Bayer, Elanco settle false advertising suit

Bayer and Elanco have agreed to a settlement over a false advertising suit Bayer filed against Elanco in May 2011.

Bayer Animal Health filed the suit against Elanco, objecting to an April letter Elanco sent to veterinarians about the flea and tick marketplace. Bayer alleged that in the letter, Elanco released false advertising and created unfair competition that wrongfully misled veterinarians and distributors.

Bayer’s Animal Health Division manufactures and sells pet medicines such as Advantage II, K9 Advantix II and Advantage Multi products for flea, tick and heartworm prevention.

Elanco is a division of Eli Lilly and Company, a global pharmaceutical corporation.

Eli Lilly’s Elanco Companion Animal Health division produces pet medicines for flea and heartworm prevention such as Comfortis, Assurity and Trifexis.

In April 2011, Elanco mailed a "Dear Doctor" letter to veterinarians, veterinary clinics, distributors and distribution agents. In the letter, Elanco claimed that Bayer had shifted its support for veterinarians by working with large retailers and distributing product outside of the veterinary channel. Elanco stated that Bayer had begun selling Advantage and K9 Advantix products directly to pet retailers and websites, citing a direct correlation between the decline in veterinary-dispensed flea medication and the availability of flea and tick products online and through pet retailers.

In the letter, Elanco championed its technology called "Track and Trace" that is designed to identify all products and to help keep products within a strict veterinary/client/patient relationship. The technology allows Elanco to track its products and prohibit veterinarians who violate their corporate sales policies from purchasing Elanco products.

Since January 2010, Elanco said its Track and Trace program had revoked the ability of more than 230 veterinarians to purchase Elanco products because they failed to meet corporate sales policies, according to the letter mailed to veterinarians.

In early May, Elanco notified Bayer that it no longer distributed the letter, but would not agree to retract the letter. Bayer then filed a complaint challenging Elanco’s statements in the letter.

In a Nov. 18, 2011 settlement in a New York U.S. District Court, Elanco and Bayer agreed to a consent decree and a non-monetary resolution.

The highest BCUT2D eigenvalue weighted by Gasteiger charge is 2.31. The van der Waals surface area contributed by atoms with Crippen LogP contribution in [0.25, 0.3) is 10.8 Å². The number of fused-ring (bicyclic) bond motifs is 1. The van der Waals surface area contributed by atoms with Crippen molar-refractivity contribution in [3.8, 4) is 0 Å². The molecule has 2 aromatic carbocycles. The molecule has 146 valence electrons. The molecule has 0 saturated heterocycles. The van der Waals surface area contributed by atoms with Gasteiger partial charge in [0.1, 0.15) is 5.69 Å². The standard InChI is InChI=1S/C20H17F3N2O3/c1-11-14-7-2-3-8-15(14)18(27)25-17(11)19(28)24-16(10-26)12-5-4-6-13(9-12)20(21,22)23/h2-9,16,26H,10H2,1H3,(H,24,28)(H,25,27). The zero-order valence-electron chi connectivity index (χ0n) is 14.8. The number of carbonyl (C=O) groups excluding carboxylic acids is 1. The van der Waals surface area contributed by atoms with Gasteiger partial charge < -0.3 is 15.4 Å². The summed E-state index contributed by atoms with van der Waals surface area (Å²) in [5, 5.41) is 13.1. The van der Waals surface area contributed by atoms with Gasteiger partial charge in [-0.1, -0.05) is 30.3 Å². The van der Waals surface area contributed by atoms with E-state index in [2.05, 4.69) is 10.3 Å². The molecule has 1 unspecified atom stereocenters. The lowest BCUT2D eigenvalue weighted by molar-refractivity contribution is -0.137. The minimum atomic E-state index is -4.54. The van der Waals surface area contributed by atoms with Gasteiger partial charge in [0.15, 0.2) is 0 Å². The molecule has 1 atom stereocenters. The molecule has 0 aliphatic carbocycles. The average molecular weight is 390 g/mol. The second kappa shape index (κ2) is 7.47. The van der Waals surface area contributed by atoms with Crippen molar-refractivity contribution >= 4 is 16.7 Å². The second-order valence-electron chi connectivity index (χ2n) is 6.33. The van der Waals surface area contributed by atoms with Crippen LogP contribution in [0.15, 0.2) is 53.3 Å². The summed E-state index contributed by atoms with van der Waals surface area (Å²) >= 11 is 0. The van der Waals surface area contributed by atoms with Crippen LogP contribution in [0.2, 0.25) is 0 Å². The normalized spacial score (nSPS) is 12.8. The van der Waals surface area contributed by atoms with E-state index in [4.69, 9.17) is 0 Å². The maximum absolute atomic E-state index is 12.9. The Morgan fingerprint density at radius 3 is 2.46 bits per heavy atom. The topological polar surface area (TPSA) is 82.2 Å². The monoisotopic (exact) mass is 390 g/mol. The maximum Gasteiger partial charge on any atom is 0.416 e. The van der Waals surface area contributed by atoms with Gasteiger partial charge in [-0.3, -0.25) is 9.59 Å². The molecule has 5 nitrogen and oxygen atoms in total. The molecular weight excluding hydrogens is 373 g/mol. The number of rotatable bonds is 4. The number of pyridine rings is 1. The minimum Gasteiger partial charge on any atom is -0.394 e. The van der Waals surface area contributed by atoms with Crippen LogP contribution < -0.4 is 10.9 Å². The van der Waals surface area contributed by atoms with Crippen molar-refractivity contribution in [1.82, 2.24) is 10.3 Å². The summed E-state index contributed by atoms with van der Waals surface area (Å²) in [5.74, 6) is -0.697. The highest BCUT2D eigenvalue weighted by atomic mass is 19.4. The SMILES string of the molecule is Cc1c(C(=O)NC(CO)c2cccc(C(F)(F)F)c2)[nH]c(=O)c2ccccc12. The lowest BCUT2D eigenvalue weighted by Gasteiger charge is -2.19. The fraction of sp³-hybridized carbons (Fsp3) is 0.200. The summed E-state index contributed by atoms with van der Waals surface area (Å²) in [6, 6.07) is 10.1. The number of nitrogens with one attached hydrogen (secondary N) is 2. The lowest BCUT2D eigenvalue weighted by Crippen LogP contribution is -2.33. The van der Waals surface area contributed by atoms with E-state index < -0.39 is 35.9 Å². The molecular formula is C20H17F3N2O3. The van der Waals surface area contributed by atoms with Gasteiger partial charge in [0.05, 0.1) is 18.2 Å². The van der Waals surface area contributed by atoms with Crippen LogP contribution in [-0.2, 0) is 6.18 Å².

According to court documents, the decree prohibits Elanco from communicating without substantiation the following messages:

· That there is a direct correlation between Bayer’s sales of pet medicines through retail stores and a decline in veterinary-dispensed flea medication

· That Bayer does not support veterinarians

· That Elanco’s pet medicines cannot ever be purchased by pet owners from Internet pharmacies

· That any member of the professional or consuming public should cease doing business with Bayer because Bayer is disrespecting the veterinary profession.

Elanco said it will continue to communicate and advertise the availability of flea and tick medicine such as Bayer’s Advantage II and Advantix II products through retail channels and over-the-counter merchants. It will also continue to promote its tracking system to ensure that its pet medicines are kept within the veterinarian/client relationship.

In a Nov. 21, 2011 news release, Bayer called the outcome "successful", saying the company was satisfied with the results of the suit. The company said it was pleased with the fact that Elanco can no longer disseminate false information about Bayer’s relationship with veterinarians.

In the release, Vice President and Head of Bayer Companion Animal Products Peter Ryan said Bayer will continue its support of veterinarians.

"Bayer has always been and remains steadfast in its support for veterinarians," Ryan said. "We are gratified to have obtained this relief in court and we look forward to continuing our longstanding relationship with and support of the veterinary community."

In a news release sent out the same day, Elanco maintained that Bayer’s lawsuit was unfounded.

"Elanco has always believed the lawsuit was without merit and continues to deny the allegations set forth in the complaint," said Eric Graves, senior director of Elanco Companion Animal Health.

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